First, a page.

BACKGROUND: Since 1991 the author has routinely performed awake craniotomy for intra-axial brain tumors with low complication rate and low resource utilization. In late 1996 a pilot study was initiated to assess the feasibility of performing craniotomy for tumor resection as an outpatient procedure. METHODS: A rigorous protocol was developed and adhered to, based around the patient's arrival at hospital at 6:00 a.m, undergoing image-guided awake craniotomy with cortical mapping, and being discharged by 6:00 p.m. RESULTS: During the 48 month period from and of those, 46 patients were entered into the outpatient craniotomy protocol. Pathology in the 46 intent-to-treat group was: 21 metastasis, 19 glioma, and six miscellaneous. Four patients required conversion to inpatients and one patient was readmitted later the same evening due to headache. Thus 41/46 patients successfully completed the protocol (89%). There were five complications in the 46 intent-to-treat group (10.9%). CONCLUSIONS: Outpatient craniotomy for brain tumor is a feasible option which appears safe and effective for selected patients. Besides being resource-friendly, the procedure may be psychologically less traumatic to patients than standard craniotomy for brain tumor. Proper prospective studies including satisfaction surveys would help resolve these issues and will be the next step.
UI - 21297812
AU - Vinchon M; Assaker R; Soto-Ares G; Ruchoux MM; Dhellemmes P
TI - [Cerebellar pilocytic astrocytomas in children. Report of 72 cases]
SO - Neurochirurgie 2001 May;47(2-3 Pt 1):83-91
AD - Service de Neurochirurgie Pediatrique, Hopital Roger-Salengro, CHRU, 59037 Lille Cedex, France.
BACKGROUND AND PURPOSE: Cerebellar pilocytic astrocytoma (CPA) bears a well-deserved reputation of benignity. However, these tumors infiltrate the brainstem in a number of cases, and total removal may cause morbidity, whereas subtotal removal can lead to recurrence. MATERIAL AND METHODS: To define guidelines for tumor removal, management of tumor remnants and recurrence, we reviewed 72 cases of CPA of childhood operated on in our department since the introduction of CT. RESULTS: Surgical removal was total in 57 cases, had to be withheld because of brainstem infiltration in nine cases, and was revealed subtotal by postoperative imaging in six cases. Two of the latter were reoperated on; six had only radiological controls and did not progress. Early in the series, eight children had external irradiation because of subtotal removal or recurrence. Three children were reoperated on for tumor recurrence, between six and eight years after complete removal. We had no tumor-related mortality; long-term disability could be related to previous mental retardation, the severity of clinical state at presentation, and complications of surgery and irradiation. CONCLUSION: The goal of surgery is to cure the patient with minimal morbidity, however, total removal is not always possible. In our experience: i) tumor remnants can be surveyed radiologically, and reoperated only in case of progression; ii) the indications for radiotherapy should be the exception; iii) clinical and radiological follow-up should be protracted beyond entry into adulthood.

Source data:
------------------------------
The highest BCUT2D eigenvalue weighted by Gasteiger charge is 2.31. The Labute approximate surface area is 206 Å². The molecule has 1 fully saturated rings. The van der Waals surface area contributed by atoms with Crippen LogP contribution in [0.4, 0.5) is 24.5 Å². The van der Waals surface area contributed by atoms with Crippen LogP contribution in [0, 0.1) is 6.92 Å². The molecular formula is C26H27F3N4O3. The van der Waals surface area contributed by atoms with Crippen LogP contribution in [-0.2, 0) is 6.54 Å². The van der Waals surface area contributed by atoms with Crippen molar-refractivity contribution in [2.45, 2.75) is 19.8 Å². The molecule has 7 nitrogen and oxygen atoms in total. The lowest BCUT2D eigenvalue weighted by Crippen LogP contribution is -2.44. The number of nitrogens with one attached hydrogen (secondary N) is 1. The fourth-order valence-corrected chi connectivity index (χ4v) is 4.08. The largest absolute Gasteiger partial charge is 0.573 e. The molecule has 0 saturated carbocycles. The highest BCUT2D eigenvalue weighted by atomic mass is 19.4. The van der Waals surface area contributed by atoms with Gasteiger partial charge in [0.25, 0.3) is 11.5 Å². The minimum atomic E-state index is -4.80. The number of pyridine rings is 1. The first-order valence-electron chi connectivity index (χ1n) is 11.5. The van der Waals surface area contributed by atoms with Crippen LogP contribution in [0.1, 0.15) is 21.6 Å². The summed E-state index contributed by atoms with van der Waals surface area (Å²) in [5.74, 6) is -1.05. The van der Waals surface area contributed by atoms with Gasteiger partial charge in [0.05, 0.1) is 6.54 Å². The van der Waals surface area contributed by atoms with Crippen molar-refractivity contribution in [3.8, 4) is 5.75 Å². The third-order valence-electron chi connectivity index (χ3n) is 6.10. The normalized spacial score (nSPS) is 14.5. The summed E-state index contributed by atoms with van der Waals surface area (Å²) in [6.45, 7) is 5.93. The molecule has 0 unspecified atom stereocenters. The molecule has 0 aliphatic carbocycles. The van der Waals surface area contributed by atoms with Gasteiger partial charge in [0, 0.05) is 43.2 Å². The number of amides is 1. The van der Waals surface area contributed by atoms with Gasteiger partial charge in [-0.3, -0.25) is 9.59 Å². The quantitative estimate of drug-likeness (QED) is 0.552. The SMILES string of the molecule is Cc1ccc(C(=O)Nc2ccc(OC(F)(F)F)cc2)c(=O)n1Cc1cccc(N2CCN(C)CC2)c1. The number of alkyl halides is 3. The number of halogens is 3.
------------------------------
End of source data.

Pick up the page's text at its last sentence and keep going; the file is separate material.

UI - 21449116
AU - Karsila-Tenovuo S; Jahnukainen K; Peltomaki T; Minn H; Kulmala J; Salmi
TI - TT; Ronning O Disturbances in craniofacial morphology in children treated for solid tumors.
SO - Oral Oncol 2001 Oct;37(7):586-92
AD - Department of Oral Development and Orthodontics, Institute of Dentistry, University of Turku, Lemminkaisenkatu 2, FIN-20520 Turku, Finland. email@example.com
Because of increased survival rates in childhood cancer, special interest has been focused on the side-effects of the therapy and the quality of life in long-term survivors. Our aim was to investigate craniofacial growth in children who had received different kinds of antineoplastic therapies for solid tumors. A total of 40 children treated in the Turku University Central Hospital were examined and divided into three different groups. Group 1 comprised 18 children treated for intracranial tumors with cranial irradiation (CRI) and chemotherapy (CT) including alkylating agents. Seven children out of 18 in this group received growth hormone (GH) therapy. In Group 2, 11 children with extracranial solid tumors also received multiagent CT including alkylating agents, but no CRI. Group 3 consisted of 11 children treated for Wilm's tumor with CT, which did not include alkylating agents or CRI. A total of 19 linear and four angular variables from the lateral cephalograms of the subjects were measured. Most deviations in craniofacial structures were found in children treated with combined CRI and multiagent CT. All disturbances were seen in the vertical measurements which were reduced when compared to the matched controls. It seems reasonable to assume that impaired growth following combined radio- and chemotherapy, as well as GH treatment, particularly affects cartilage-mediated growth. However, the deviations seen in the present study were fairly minor and did not usually require clinical consideration.